BY Stu Bristol
“Turkey hunters are merely play actors; the “Turkey Woods” their stage.” I penned that slogan for my call making business back in 1983. That’s when I began making turkey calls for friends and relatives. Each time I head out in search of a longbeard I remind myself of that truism.
Obviously as a 200-pound hunter we can’t dress like a hen turkey to sneak up on a gobbler, so it’s critical that we not only sound like a hen turkey but imitate the sounds of nearly everything in the forest.
If you’ve hunted wild turkeys for a few years, stop and list the different vocalizations you used to lure that trophy into shotgun or bow range.
Eight Note Call
Before daylight we use the eight-note call of the Barred owl to get a gobbler to sound off, giving up its location. Wild turkeys use over 300 different vocalizations in their lifetime but most hunters only try to imitate half a dozen.
The “cluck, purr, kee-kee,fly-down cackle, tree yelps, plain yelps, excited mating yelps” are just a few of the commonly used vocalizations. How successful the hunter is at reproducing these turkey “words” plays a major role in either success or failure.
Knowing when to use each of these vocalizations, at which inflection, cadence and volume come next in the hunters arsenal of calls. Selection of calling device many times will control the hunters options.
The more successful turkey chasers will go afield armed with a vest loaded with; a box call, pot call, usually slate surface, mouth diaphragm and possibly a couple of variations of the basic devices.
The Box Call
The box call is the most foolproof. The hunter merely needs to draw the top paddle across the lips of the call to produce the “yelp.” With the pot and striker call, the calling surface must be cleaned of oxidation then draw the tip of the striker across the surface in a small circular motion to produce yelps. Strike a match action creates a plain cluck. With either call the less dominant hand holds the call and the dominant hand moves the lid or striker.
The caller, from novice to expert needs to constantly practice different strokes and volumes and listen to audio files of real turkeys or calling competitions. In the beginning, I used a tape recorder to listen to real turkeys and match my attempts.
Now, entering the “turkey woods” the hunter needs to clear his or her mind. No family or work problems, no daydreaming about fine cars, shotguns and food.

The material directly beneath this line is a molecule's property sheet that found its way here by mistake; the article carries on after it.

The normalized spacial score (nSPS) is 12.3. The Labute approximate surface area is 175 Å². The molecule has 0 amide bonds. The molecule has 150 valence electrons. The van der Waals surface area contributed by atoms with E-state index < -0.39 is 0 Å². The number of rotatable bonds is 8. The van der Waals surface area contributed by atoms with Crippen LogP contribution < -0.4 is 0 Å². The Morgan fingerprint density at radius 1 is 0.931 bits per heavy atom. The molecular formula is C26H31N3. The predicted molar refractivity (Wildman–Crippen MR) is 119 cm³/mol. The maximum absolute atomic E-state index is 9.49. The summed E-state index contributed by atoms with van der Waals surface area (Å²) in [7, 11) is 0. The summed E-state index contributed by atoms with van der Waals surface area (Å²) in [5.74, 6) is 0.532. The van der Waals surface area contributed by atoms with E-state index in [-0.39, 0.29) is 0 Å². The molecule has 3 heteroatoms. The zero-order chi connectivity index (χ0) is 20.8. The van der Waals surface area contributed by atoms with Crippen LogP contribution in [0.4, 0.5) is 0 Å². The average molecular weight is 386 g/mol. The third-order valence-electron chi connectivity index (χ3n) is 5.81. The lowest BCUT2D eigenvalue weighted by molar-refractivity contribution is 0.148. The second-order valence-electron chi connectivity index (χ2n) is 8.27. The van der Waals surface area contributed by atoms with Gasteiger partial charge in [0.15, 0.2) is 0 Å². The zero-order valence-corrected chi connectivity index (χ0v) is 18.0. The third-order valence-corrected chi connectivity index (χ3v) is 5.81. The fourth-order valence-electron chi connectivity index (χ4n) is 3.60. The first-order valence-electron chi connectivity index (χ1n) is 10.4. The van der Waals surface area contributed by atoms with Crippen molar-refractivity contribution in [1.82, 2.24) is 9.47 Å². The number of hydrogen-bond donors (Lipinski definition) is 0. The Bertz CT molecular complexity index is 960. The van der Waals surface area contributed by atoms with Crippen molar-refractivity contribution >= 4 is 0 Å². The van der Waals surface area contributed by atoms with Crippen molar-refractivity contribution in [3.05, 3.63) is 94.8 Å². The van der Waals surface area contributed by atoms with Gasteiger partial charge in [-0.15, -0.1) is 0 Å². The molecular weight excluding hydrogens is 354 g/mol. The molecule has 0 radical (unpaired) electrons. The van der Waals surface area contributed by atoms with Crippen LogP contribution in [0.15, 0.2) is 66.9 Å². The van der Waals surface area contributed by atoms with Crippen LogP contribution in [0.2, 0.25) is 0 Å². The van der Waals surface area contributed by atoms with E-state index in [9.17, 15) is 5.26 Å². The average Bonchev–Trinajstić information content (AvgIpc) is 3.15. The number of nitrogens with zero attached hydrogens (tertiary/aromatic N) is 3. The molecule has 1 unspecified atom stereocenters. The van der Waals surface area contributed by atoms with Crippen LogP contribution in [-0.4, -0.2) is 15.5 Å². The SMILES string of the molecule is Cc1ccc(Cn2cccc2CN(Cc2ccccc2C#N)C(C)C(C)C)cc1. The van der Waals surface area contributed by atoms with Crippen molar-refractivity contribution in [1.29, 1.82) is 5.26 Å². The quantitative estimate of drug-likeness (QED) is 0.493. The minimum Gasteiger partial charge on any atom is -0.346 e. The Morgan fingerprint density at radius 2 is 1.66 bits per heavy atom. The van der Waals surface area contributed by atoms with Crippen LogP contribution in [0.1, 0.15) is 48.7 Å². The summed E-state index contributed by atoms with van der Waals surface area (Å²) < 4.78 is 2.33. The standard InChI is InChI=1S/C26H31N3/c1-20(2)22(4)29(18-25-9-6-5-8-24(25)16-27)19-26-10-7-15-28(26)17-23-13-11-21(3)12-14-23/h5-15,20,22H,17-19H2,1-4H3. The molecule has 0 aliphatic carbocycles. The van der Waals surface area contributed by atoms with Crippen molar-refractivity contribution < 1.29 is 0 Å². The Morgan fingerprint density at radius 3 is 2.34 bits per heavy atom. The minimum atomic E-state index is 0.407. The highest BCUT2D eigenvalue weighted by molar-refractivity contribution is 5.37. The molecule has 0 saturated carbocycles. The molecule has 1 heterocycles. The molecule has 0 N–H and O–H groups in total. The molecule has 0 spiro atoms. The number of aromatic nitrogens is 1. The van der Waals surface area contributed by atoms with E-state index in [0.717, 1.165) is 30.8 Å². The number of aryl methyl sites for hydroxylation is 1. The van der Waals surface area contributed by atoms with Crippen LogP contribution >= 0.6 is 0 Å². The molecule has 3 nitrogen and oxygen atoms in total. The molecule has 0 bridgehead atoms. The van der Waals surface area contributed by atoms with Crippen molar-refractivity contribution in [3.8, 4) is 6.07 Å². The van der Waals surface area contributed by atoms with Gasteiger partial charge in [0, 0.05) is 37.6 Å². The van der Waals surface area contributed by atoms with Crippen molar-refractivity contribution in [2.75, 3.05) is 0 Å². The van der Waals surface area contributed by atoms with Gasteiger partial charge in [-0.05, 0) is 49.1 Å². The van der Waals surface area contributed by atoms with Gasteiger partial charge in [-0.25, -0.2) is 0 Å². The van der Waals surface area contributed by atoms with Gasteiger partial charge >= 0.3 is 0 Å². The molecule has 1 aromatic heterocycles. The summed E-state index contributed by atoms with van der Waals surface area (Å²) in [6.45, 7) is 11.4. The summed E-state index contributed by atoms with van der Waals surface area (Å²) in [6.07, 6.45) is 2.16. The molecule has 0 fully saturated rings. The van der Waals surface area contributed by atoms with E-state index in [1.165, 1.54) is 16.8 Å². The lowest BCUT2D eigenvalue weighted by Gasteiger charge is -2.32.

Sit quietly, close your eyes and try to pick out the dozens of forest sounds. Running water, chipmunks, squirrels, crows and songbirds. Next keeping your head still and moving only your eyes, scan the surroundings for movement of any sort. I look for ground squirrels and birds and many times a turkey pops in sight as if magic.
You need to blend in with your surroundings. My good friend and wildlife artist, Randy Julius would meditate, many times with his eyes closed and pick up subtle rustling of leaves or sot clucks and purrs, each one a possible sign of an approaching turkey or flock.
The “turkey woods” is a very special place to be, regardless if you locate a turkey. In the fall the “turkey woods” becomes the deer woods with the same instruction for the hunter.
“Woodsmanship” is a very import part of hunting of all stripes. Understanding your surroundings, “situational awareness,” when it’s alright to move quickly, stealthfully or movement of just the head are all important aspects of being in the “turkey woods.”
Finally, there are no easy ways to kill a turkey; at least not in my playbook. In deer or turkey hunting there are times when even inexperienced get “lucky” and happen on to a deer or turkey ten minutes into the outing and score a kill.
I hope that never happens very often. When I sat down with the lawyer for the Maine Legislature in 1985 I insisted that the wild turkey be designated as a “big game” species with all the rules regulations and penalties. Those of us who attain the designation as “turkeyholics” understand fully why we each feel turkeys are worth that high bar and intimately appreciate the “turkey woods.”
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